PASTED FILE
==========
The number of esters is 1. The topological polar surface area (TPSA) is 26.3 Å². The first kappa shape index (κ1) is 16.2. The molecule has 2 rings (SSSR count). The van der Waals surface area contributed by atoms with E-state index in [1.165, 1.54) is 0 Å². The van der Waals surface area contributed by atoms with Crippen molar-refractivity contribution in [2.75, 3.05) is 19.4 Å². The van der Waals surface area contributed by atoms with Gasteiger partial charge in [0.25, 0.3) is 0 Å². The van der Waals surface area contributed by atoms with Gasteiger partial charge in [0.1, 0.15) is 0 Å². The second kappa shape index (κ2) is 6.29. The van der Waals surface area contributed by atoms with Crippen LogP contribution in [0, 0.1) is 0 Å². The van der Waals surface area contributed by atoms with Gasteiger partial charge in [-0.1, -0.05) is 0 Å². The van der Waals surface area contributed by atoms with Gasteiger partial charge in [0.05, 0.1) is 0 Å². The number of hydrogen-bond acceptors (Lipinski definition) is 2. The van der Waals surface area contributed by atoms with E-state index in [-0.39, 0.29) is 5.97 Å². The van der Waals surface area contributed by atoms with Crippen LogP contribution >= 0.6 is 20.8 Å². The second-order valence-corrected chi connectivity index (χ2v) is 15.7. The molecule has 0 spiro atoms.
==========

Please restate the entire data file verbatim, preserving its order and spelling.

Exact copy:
The number of esters is 1. The topological polar surface area (TPSA) is 26.3 Å². The first kappa shape index (κ1) is 16.2. The molecule has 2 rings (SSSR count). The van der Waals surface area contributed by atoms with E-state index in [1.165, 1.54) is 0 Å². The van der Waals surface area contributed by atoms with Crippen molar-refractivity contribution in [2.75, 3.05) is 19.4 Å². The van der Waals surface area contributed by atoms with Gasteiger partial charge in [0.25, 0.3) is 0 Å². The van der Waals surface area contributed by atoms with Gasteiger partial charge in [0.1, 0.15) is 0 Å². The second kappa shape index (κ2) is 6.29. The van der Waals surface area contributed by atoms with Crippen LogP contribution in [0, 0.1) is 0 Å². The van der Waals surface area contributed by atoms with Gasteiger partial charge in [-0.1, -0.05) is 0 Å². The van der Waals surface area contributed by atoms with Gasteiger partial charge in [0.05, 0.1) is 0 Å². The number of hydrogen-bond acceptors (Lipinski definition) is 2. The van der Waals surface area contributed by atoms with E-state index in [-0.39, 0.29) is 5.97 Å². The van der Waals surface area contributed by atoms with Crippen LogP contribution >= 0.6 is 20.8 Å². The second-order valence-corrected chi connectivity index (χ2v) is 15.7. The molecule has 0 spiro atoms.